The research, published in Biology Letters, demonstrates that just as a Formula One driver might sit in the slipstream of the car in front, jockeys who deploy this tactic are most likely to have an advantage on competitors when it comes to winning a race.
Dr Andrew Spence and colleagues at the Royal Veterinary College’s Structure and Motion Laboratory used a unique data set from thoroughbred horse racing to find out which race tactics work best. They determined the position and speed of 44,803 racehorses, once per second, in 3,357 races ranging in length from 1006 to 4225m using a validated radio tracking system, discovering that aerodynamic drafting had a marked effect on horse performance and hence racing outcome.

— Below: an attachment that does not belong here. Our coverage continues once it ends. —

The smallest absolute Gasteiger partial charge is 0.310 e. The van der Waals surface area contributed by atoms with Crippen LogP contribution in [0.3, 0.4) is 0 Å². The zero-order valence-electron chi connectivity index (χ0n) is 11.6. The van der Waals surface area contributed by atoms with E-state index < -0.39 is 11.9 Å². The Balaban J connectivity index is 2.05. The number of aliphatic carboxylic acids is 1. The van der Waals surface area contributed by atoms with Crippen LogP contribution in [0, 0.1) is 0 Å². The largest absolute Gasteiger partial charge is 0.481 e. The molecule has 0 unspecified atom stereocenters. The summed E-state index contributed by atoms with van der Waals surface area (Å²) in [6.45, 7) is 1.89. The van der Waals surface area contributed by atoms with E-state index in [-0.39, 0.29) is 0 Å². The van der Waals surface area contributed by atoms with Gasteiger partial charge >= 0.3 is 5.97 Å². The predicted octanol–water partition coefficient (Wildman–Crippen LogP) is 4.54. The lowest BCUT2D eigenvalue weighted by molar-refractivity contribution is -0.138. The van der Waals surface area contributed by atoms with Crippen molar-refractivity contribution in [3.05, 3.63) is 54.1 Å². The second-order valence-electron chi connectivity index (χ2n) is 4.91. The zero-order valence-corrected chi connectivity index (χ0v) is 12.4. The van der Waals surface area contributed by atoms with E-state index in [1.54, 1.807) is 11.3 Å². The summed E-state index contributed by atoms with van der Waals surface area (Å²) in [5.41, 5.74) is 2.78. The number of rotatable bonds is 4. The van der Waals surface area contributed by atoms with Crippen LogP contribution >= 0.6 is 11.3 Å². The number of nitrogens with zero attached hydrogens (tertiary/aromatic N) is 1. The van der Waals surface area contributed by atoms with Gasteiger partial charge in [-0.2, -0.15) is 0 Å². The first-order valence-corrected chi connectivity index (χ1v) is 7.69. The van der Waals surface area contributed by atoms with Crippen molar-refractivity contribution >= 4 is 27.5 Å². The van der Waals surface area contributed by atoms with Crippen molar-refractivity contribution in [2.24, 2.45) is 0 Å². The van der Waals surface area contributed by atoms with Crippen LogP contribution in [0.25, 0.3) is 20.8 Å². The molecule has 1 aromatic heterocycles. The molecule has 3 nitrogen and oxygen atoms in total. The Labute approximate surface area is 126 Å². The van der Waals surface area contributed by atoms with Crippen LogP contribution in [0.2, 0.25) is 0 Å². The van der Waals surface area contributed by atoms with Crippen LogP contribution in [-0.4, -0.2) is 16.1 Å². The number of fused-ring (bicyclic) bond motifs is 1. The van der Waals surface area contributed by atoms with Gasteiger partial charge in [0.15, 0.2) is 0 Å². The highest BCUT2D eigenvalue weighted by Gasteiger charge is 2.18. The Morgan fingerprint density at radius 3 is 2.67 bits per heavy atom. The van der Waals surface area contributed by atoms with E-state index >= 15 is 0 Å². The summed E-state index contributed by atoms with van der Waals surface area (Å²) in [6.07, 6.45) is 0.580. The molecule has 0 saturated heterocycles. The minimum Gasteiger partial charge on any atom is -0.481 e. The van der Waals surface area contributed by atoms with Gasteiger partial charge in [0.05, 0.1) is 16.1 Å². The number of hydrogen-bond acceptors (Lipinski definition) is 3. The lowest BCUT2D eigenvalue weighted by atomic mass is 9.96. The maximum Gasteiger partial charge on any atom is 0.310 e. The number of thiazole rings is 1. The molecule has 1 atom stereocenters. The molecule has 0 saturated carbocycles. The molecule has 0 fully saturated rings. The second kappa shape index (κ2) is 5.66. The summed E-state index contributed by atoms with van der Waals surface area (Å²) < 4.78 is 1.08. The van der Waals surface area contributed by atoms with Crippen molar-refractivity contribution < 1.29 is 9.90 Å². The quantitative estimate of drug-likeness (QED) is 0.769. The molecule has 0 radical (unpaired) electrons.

Dr Spence said: “Athletes and pundits the world over speculate as to the best tactics to win races, in a range of sports and species. Our research found that horse racing competitors, just like those in cycling and car racing, gain a significant advantage from what jockeys refer to as "covering up," or "drafting," which means they move tucked in close behind other competitors, reducing aerodynamic drag.
“We found that spending time tucked in behind other horses is correlated with fast race times. On average, spending three-quarters of the race behind other competitors leads to a speed increase worth three to four finish places. Whilst jockeys are taught that “covering up” is beneficial, this study is the first to demonstrate the concrete benefits of doing so. And clever race-goers who pay attention to tactics throughout the race may also reap the benefits.”